Hidden in Plain Sight: Old Restaurant Architecture – North College Hill Edition


Over the weekend I had a cousin’s meetup to plan our upcoming family reunion.     The restaurant where we chose to meet was near my father’s childhood home.   So, for a bit of personal reminiscence, I drove by what I knew of as Grandma’s house and explored her North College Hill neighborhood.     The neighborhood has undergone some changes in the 25 years since we sold her house. But, there are still a lot of architectural remnants of the past. Interestingly enough, a lot of them are food related.

As a fan of preservation, and adaptive reuse, it’s fun to explore old neighborhoods to discover original uses of adapted buildings.  There are a lot of those adapted buildings in the old neighborhood, many hidden in plain sight.

My paternal grandparents built their house on Betts Avenue in North College Hill in 1928, just before the Great Depression, with three young kids under the age of 5.   It was a modest, but modern house – indoor plumbing, a modern coal furnace, two bedrooms, and a phone line.     With the help of a brother-in-law who needed a job, my grandfather built another modern convenience, a garage, for their Model A Ford.

Businesses quickly popped up around them to service this new influx of young, aspiring, middle class families.   But a lot of those business are now gone. Even the old Catholic school, St. Margaret Mary, where habited nuns tormented my father and his siblings, is now consolidated with three other parish schools.

The oldest surviving business is the North College Hill Bakery, built and opened in 1933.  The growing neighborhood needed a good source of bread.    And, when my young father and his classmates were let out of daily morning mass, it was where they got a pastry to break their fast before running back to their first class. The bakery is still going gangbusters – with longtime customers and young new arrivals lining up to buy their sweet delicacies.   Its architecture harkens back to the art deco era, with streamlined, polished metallic flashing, and a sign with a portly cartoon baker holding a cake.   What looks like the original sign, with a loaf of bread logo, still hangs from the original front facade.    When I stepped in to observe and smell, I was shoulder to shoulder with customers, all getting their large bakery orders for the weekend.   A special on Butter Krust bread had brought in a lot of customers.   I bought a half loaf of their onion rye, which was fantastic – there’s nothing better than bakery bread.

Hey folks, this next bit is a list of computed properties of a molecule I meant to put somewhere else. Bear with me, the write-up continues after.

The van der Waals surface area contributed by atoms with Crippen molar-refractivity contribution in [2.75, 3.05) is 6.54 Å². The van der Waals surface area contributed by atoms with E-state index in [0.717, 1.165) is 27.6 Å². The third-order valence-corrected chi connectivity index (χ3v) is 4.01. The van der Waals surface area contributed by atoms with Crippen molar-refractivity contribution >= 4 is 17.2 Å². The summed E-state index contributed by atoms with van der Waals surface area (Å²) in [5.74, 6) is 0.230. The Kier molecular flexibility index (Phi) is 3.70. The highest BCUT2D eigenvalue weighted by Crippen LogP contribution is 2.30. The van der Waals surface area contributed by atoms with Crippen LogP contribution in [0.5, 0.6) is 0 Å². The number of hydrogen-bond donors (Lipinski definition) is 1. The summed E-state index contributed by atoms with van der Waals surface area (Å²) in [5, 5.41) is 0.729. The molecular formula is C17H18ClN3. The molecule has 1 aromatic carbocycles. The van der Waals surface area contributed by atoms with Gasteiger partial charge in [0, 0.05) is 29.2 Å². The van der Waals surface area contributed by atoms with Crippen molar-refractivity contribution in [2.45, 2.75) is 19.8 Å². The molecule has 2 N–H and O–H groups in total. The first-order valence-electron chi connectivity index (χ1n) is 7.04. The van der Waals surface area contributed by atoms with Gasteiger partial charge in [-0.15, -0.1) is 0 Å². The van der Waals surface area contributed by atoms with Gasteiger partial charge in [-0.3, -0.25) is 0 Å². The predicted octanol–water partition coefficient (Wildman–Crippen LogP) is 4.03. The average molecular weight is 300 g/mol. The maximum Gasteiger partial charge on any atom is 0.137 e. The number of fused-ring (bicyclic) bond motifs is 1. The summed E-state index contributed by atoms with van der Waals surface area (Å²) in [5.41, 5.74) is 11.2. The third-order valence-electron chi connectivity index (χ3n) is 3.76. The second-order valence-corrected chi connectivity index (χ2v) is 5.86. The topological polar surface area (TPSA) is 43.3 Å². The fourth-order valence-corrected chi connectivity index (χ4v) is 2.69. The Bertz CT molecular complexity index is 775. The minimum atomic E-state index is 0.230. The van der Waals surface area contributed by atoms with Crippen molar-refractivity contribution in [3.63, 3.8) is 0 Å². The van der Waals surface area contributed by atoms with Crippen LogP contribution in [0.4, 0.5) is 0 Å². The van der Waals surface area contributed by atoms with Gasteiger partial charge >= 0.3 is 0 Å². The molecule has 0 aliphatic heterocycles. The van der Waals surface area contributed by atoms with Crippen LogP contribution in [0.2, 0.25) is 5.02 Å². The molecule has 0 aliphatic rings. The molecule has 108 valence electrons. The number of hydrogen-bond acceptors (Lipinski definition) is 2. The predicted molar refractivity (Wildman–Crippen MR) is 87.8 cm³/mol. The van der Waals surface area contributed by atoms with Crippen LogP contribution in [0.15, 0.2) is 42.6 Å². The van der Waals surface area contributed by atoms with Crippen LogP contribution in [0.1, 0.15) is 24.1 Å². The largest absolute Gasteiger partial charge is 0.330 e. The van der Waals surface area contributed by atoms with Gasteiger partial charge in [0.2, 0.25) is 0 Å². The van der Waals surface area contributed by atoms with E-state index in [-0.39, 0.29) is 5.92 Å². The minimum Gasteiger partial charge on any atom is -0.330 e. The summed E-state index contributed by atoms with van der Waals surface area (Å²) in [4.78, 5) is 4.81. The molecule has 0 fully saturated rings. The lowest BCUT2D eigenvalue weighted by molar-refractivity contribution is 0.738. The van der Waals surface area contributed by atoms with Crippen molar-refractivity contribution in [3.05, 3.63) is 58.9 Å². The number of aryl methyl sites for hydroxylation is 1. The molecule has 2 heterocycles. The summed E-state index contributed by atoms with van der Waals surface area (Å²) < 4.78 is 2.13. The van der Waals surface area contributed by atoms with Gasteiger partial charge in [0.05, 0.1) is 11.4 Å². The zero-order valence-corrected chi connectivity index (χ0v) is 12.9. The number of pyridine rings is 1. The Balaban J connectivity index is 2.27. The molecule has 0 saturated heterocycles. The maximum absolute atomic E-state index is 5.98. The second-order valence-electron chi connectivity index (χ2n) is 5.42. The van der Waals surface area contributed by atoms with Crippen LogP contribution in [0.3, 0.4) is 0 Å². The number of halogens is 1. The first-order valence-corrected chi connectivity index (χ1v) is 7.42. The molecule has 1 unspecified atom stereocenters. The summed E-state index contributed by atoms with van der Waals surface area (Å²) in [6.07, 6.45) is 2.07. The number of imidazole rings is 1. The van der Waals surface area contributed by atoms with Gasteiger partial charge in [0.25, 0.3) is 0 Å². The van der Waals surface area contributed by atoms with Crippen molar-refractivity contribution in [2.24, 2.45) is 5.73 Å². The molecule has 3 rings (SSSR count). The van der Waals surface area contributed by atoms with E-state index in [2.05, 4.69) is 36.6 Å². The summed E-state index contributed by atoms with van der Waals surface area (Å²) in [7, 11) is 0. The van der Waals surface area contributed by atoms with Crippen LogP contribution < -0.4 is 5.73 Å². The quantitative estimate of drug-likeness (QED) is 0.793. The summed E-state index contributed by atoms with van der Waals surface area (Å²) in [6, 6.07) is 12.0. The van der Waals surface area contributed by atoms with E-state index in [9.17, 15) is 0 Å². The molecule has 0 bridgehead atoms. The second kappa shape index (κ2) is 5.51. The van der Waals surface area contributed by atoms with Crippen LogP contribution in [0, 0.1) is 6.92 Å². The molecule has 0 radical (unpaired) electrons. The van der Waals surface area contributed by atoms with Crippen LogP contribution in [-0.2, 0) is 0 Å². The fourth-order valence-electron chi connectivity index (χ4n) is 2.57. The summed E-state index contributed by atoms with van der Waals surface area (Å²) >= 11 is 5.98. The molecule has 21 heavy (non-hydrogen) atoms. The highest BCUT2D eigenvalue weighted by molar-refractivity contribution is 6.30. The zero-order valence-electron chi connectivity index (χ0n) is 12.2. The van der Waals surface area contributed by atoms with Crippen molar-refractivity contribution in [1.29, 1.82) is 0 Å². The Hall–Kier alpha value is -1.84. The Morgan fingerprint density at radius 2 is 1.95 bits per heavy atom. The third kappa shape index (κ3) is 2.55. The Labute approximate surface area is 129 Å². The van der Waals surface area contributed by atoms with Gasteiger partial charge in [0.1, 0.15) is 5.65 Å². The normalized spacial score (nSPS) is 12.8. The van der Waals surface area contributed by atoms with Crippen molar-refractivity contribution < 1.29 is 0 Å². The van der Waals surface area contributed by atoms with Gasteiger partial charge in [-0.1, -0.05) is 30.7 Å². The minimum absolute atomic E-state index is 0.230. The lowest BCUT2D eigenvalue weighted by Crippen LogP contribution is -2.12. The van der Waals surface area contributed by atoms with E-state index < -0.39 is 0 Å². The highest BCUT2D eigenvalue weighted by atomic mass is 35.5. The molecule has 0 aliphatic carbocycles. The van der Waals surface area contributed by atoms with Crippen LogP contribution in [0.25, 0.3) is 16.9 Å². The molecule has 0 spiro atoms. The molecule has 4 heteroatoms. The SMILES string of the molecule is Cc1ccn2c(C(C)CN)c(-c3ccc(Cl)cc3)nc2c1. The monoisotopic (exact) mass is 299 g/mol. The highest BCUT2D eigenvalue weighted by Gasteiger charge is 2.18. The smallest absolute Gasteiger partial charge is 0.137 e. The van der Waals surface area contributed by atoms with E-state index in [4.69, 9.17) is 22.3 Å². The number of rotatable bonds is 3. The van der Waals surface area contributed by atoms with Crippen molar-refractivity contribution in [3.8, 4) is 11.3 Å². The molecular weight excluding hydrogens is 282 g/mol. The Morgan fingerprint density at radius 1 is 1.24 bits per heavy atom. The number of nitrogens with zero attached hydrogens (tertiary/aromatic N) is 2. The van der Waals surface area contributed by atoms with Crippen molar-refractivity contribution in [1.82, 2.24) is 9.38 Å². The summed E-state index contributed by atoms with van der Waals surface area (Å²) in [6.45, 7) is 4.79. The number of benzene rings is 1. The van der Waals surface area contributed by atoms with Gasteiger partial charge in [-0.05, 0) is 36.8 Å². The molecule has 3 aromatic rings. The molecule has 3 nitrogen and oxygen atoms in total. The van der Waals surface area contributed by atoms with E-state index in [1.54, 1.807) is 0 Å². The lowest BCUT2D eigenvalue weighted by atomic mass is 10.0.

On the corner a block away from Grandma’s house was Wilson’s corner grocery and meat market. This was where Dad would stop on his walk home from school to pick up the dinner meat order for my Grandma.   It was where Grandpa got his Hamilton and Leona metts, and his favorite Fresca soft drink.   Before large refrigerators were common, most folks went to the meat market on a daily basis.   Now it’s a two family rental, but its architecture stands out in a street of one and a half story family houses.   It’s clear that the first floor aluminum siding is covering up an original storefront. The centered door and flanking showcase windows also point out at one time a sign with the store name hung over it.


The old corner grocery store on Betts Avenue.

As the children of the 1930s home builders grew into high school and dating age, the fast food burger craze hit North College Hill.     There’s an architectural clue to one of these long gone burger joints around the corner on Goodman and Hamilton Avenue.     On that corner a very prominent barn like structure now houses a drive-up dry cleaners. But during the fifties and sixties it housed a fast food burger joint called Red Barn, that had a couple of locations throughout Cincinnati.   For a quarter in the fifties you could get their Big Barney double decker burger, a Big Boy knockoff, and eat it in your car there at the carhop.

One historic sign from a long operating business, Budna Bar and Grill, no longer lights West Galbraith Road. The neon sign that once greeted patrons is now preserved as part of the display of local businesses at the Sign Museum in Camp Washington.   Built in 1928 as a car dealership, it became the Budna Bar & Grill in 1939, under the ownership of Bud Schlewinsky, the name a combo of he and his wife Edna’s names.   It had a good run and became Van Zandt’s Restaurant in 2008, and then became Swad Indian Restaurant in 2014.   Grandma would certainly not recognize vindaloo or tandoori.

I also remember the sign of a long gone local pizza joint, Germantown Pizza, that was also on West Galbraith.   Grandma used to stop there on Sundays after mass for a coffee and a piece of their fantastic cheesecake.     Their St. Bernard location, also gone, was a high school haunt for me.


The Angry Kraut logo of Germantown Pizza.

Many old Cincinnati neighborhoods have similar hidden food architecture like North College Hill, that house the stories of restaurants gone by.


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